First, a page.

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13 May 2014

Tailored last quantum barrier achieves more efficient, powerful GaN LEDs

Researchers based in Singapore and Turkey have demonstrated a last quantum barrier (LQB) structure for indium gallium nitride (InGaN) light-emitting diodes (LEDs) that improves the electron blocking and hole injection of an aluminium gallium nitride (AlGaN) barrier [Zabu Kyaw, Appl. Phys. Lett., vol104, p161113, 2014]. The team consisted of researchers from Nanyang Technological University, Singapore; Institute of Materials Research and Engineering, Agency for Science, Technology and Research (A*STAR), Singapore; and Bilkent University, Turkey.

AlGaN barriers are commonly used in GaN-based LEDs to avoid electron overflow into the p-contact region. Electron overflow tends to lead to non-radiative recombination and hence reduced efficiency. However, AlGaN electron-blocking layers (EBLs) also raise a barrier to hole injection that again reduces efficiency.

The LED epitaxial material was grown on sapphire using metal-organic chemical vapor deposition (MOCVD). The device structure (Figure 1) included a three-step InGaN tailored LQB between the multiple quantum well (MQW) active light-emitting region and the electron-blocking layer. A reference device was also produced where the tailored LQB was replaced with 17nm of GaN.

Figure 1

Figure 1: Epitaxial structure of LED with 3-step InGaN tailored last quantum barrier.

The epitaxial material was fabricated into 350μmx350μm mesa LEDs. A transparent conducting layer of nickel/gold was deposited on the p-contact layer. The contact pads for both the p- and n-type layers consisted of titanium/gold.

The use of a tailored LQB improved both external quantum efficiency (EQE) and output power (Figure 2). At 150mA injection current, the output power of the tailored LQB LED of 28.13mW was 12.25% higher than that for the plain GaN LQB device of 25.06mW. The EQE improvement was 11.98% at the same current injection.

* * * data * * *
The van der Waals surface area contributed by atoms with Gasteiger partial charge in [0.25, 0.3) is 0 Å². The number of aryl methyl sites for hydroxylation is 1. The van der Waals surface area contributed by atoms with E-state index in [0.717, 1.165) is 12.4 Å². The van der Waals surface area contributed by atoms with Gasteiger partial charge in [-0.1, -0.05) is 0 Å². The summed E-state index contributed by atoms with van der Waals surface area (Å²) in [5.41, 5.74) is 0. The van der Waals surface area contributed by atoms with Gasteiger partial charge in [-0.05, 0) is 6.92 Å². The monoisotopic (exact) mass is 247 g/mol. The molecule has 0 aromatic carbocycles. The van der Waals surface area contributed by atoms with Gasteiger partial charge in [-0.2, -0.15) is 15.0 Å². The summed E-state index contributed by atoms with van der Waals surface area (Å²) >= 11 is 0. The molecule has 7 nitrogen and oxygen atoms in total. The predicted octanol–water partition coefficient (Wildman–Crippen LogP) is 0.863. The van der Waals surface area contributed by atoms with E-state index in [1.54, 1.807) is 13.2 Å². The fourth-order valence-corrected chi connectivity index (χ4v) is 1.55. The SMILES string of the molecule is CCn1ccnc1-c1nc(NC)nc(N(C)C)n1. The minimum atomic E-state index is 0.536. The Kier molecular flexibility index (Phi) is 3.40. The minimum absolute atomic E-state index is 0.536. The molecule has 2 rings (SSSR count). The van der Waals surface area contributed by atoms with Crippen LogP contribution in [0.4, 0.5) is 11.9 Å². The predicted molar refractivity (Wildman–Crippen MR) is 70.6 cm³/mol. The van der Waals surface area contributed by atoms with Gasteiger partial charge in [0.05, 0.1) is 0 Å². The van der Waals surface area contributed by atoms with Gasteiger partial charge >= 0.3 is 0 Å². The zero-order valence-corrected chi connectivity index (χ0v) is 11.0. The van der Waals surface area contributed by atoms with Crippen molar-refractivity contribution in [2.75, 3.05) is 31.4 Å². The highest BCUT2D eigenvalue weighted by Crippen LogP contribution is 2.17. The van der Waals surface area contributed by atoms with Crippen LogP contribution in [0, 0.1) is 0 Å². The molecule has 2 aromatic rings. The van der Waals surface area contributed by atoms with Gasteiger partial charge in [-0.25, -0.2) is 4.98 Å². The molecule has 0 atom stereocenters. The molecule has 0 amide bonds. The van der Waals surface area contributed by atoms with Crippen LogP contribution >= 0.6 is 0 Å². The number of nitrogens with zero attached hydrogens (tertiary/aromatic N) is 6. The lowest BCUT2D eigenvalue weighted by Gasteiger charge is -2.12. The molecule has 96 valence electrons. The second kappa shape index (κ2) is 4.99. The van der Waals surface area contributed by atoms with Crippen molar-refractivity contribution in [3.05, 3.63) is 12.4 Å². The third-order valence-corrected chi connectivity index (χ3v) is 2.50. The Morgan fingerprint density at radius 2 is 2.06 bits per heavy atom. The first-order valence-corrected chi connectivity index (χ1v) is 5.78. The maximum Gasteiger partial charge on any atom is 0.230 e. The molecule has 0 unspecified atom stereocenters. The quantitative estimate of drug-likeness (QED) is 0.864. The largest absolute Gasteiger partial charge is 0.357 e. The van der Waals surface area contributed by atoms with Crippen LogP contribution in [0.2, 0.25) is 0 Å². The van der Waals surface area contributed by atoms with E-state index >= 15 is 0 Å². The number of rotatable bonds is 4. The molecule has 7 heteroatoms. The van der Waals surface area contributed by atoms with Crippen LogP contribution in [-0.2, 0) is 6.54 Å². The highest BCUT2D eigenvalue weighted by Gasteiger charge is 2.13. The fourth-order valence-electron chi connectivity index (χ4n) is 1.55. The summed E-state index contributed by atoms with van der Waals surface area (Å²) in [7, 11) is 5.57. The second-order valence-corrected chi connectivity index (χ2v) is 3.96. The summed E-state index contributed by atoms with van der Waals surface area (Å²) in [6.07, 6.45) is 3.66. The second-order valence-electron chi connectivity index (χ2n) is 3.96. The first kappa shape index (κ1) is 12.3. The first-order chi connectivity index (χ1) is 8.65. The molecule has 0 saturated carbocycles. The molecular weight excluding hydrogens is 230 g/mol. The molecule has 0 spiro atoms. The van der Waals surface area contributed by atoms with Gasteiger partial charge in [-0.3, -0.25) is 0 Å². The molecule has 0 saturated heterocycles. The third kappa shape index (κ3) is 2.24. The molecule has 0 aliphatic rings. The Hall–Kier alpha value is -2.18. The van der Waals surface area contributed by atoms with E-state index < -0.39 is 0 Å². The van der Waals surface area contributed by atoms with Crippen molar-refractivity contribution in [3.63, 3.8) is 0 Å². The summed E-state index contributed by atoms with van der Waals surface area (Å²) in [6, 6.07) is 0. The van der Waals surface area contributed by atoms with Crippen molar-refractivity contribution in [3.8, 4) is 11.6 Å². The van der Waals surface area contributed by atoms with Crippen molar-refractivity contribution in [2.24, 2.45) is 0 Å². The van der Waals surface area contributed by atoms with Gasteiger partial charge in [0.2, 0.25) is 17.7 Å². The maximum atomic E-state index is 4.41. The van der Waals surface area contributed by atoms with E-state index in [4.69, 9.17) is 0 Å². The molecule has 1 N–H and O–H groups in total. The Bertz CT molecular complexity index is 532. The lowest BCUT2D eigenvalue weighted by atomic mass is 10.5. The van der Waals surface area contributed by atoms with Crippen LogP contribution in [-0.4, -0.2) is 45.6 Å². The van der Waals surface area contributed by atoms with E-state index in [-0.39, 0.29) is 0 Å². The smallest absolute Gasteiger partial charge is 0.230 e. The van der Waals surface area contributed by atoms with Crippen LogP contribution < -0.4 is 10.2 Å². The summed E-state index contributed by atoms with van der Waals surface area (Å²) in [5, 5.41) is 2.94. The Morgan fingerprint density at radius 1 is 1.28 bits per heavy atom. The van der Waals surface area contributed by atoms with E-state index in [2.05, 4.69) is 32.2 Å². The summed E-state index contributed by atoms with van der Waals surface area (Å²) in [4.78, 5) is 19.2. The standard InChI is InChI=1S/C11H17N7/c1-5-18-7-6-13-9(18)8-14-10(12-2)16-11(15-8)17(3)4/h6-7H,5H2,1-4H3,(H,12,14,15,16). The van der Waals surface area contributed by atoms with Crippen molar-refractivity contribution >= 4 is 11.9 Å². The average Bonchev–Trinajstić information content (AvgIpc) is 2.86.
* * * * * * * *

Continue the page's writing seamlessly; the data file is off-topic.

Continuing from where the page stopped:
Figure 2

Figure 2: Optical output power and EQE versus current injection for reference and three-step graded u-InGaN LQB devices.

The researchers comment: “This observed improvement of the optical power and the EQE is well attributed to the simultaneous reduction of the electron overflow and enhancement of the hole injection efficiency enabled by the proposed three-step u-InGaN LQB.”

Table 1: Energy barrier heights computed for reference and three-step graded u-InGaN LQB devices at 20A/cm2.

Device LQB electron barrier EBL electron barrier EBL hole barrier
Reference 210meV 325meV 469meV
Three-step graded u-InGaN LQB 362meV 490meV 358meV

Simulations suggest that one factor reducing electron overflow is an increased effective potential barrier for electrons of the LQB of 362meV in the tailored LQB LED at 20A/cm2 injection, compared with 210meV for the all-GaN LQB device. The simulations also suggest enhanced electron blocking by the EBL itself and better hole injection with tailored LQB due to an increased barrier for electrons and a reduced barrier for holes (Table 1).


Visit: http://dx.doi.org/10.1063/1.4873395

The author Mike Cooke is a freelance technology journalist who has worked in the semiconductor and advanced technology sectors since 1997.

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